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Thoughts of the Week

By Jeffrey M. Weiner, Managing Partner, Marcum LLP

Thoughts of the Week
 

Ride 'Em, Cowboy

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Ride 'Em, Cowboy
 

While politics continued to dominate the news this week, with the White House contenders still battling it out here at home and President Obama battling it out with Vladimir Putin at the U.N. (which, technically, is not a U.S. territory), another development made the front pages of the national and international business press. On Tuesday, Ralph Lauren announced that he is stepping down as CEO of the fashion empire that has personified the American apparel industry for almost 50 years.

What made the announcement so compelling - aside from the fact that the 75-year-old Lauren has been the reigning dean of Seventh Avenue for decades - is that he recruited an outsider to succeed him as CEO (for now, Lauren will remain as executive chairman and chief creative officer). The appointment took Wall Street and the apparel industry by surprise. Lauren's son, David, who is an executive VP at the company, had been widely expected to be named Ralph's successor.

Stefan Larsson, the ascendant CEO, is no stranger to the garment industry. He is widely credited for reviving Gap's Old Navy division, of which he was global president, and also previously made his mark at H&M. But the 41-year-old Larsson is an interesting choice for Ralph Lauren, inasmuch as it will be his first go at a luxury brand. Ralph seems to feel that Larsson has what it takes, and it's hard to imagine that he would hand the reins to anyone he did not have complete faith in. Especially since he still holds 81% of the stock.

Clearly, the house of Ralph Lauren was not built by a stupid man. It was built by a man who had the chutzpah to start a business in a rented closet in the Empire State Building in 1967. Over the past 48 years, Lauren expanded his brand into nearly every corner of the fashion and home furnishings world, generating more than $7.5 billion in global sales last year. This year, however, has been tougher going, with company shares falling 44%, or $5 billion, as of Tuesday. The immediate market response to the announcement was just what the doctor ordered, with shares closing up 13% to $118.16 by end of trading Wednesday. It would seem that the combination of an accomplished young leader with a strong track record of growth, and the continuing creative involvement of the face of the brand, has given the company a fresh jolt. At least for now.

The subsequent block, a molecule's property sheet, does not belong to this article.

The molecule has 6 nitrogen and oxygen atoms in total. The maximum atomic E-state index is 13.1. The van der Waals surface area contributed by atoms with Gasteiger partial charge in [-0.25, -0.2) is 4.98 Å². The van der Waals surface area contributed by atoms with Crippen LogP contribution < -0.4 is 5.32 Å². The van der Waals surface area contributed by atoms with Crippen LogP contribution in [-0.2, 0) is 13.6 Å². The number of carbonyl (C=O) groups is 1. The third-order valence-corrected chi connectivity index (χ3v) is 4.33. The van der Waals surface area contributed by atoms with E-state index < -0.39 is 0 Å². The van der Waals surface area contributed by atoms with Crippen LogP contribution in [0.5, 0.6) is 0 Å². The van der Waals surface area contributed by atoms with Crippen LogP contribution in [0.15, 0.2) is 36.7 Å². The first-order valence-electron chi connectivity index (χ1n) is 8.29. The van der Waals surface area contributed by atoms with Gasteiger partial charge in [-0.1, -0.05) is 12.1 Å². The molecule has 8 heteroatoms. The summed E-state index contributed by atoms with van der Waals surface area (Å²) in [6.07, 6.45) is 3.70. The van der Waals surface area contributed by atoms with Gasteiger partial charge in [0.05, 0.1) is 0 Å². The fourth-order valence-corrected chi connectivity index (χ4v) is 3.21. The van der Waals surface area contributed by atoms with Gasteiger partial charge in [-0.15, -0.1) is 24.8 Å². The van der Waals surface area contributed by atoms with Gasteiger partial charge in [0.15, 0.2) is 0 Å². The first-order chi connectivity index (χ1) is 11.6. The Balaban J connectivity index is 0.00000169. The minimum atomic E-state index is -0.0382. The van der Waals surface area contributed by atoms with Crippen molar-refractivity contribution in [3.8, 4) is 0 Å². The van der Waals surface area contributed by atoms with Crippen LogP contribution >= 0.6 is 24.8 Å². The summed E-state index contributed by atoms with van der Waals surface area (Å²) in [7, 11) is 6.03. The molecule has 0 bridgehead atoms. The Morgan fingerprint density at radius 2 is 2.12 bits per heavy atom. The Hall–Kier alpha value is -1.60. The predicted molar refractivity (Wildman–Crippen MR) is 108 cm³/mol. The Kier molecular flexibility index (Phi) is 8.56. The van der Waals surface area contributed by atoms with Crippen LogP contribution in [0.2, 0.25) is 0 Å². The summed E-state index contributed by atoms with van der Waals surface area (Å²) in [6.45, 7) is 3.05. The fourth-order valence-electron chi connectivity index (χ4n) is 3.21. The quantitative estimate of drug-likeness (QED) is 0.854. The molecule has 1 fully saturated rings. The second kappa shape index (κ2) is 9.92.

One retail analyst described Ralph Lauren Corp. as a "poster child of stability" that "has historically grown talent from within." This would certainly suggest that Lauren's decision to by-pass his son and look outside the company for a successor was not made lightly. Lauren himself told the Wall Street Journal, "It's a public company, and we have a responsibility to have the right leadership."

That is the key to the whole thing right there. Although history will ultimately be the judge of whether Lauren made the right decision, there is a universal lesson here that applies equally to entrepreneurs and owners of successful family businesses who are wrestling with the complexities of succession planning. It's a situation that we counsel clients on continuously, as closely held, middle-market enterprises are the mainstay of Marcum's business.

What we advise our clients is that succession planning is an ongoing effort to ensure that a successful business, of any size, can continue to benefit its owners, managers, employees and other stakeholders well beyond the current generation, and to ensure that the business can withstand changes when they inevitably occur. A complete succession plan will provide for a smooth transition when either ownership or management decides it is the right time to retire, fully or partially (ala Ralph Lauren); when equity owners and key managers pass away; or when any other crisis of leadership occurs. The goal is continuity of the business enterprise, while ensuring that all the needs of ownership and management are met.

Marcum is privileged to serve clients around the country who face these challenges and others, in planning for the successful future of their companies. We are honored to be their trusted advisor, and frankly, we relish the results when they see their plans in action.

It will be very interesting to see what the future holds for Ralph Lauren Corp. under Stefan Larsson and how the company and the market will handle it when Ralph ultimately transitions out of the company altogether. I suspect all of Wall Street and Seventh Avenue will be watching to see how the cowboy ultimately rides off into the sunset.



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Disclaimer

The opinions expressed in this column are solely those of Jeffrey M. Weiner and do not represent those of Marcum LLP, its partners or its employees.

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